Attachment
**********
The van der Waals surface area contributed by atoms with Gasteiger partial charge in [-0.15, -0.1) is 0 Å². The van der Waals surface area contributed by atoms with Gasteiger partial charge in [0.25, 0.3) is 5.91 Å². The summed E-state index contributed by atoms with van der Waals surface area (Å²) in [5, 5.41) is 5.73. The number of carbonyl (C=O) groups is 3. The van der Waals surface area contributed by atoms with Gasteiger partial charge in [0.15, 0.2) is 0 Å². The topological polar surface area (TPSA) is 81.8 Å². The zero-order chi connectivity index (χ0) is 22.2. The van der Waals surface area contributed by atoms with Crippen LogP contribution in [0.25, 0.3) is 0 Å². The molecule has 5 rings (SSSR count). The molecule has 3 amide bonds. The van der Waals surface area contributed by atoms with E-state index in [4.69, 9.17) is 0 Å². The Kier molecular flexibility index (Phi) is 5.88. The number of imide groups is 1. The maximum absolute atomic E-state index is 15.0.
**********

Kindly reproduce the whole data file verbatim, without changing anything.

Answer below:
The van der Waals surface area contributed by atoms with Gasteiger partial charge in [-0.15, -0.1) is 0 Å². The van der Waals surface area contributed by atoms with Gasteiger partial charge in [0.25, 0.3) is 5.91 Å². The summed E-state index contributed by atoms with van der Waals surface area (Å²) in [5, 5.41) is 5.73. The number of carbonyl (C=O) groups is 3. The van der Waals surface area contributed by atoms with Gasteiger partial charge in [0.15, 0.2) is 0 Å². The topological polar surface area (TPSA) is 81.8 Å². The zero-order chi connectivity index (χ0) is 22.2. The van der Waals surface area contributed by atoms with Crippen LogP contribution in [0.25, 0.3) is 0 Å². The molecule has 5 rings (SSSR count). The molecule has 3 amide bonds. The van der Waals surface area contributed by atoms with E-state index in [4.69, 9.17) is 0 Å². The Kier molecular flexibility index (Phi) is 5.88. The number of imide groups is 1. The maximum absolute atomic E-state index is 15.0.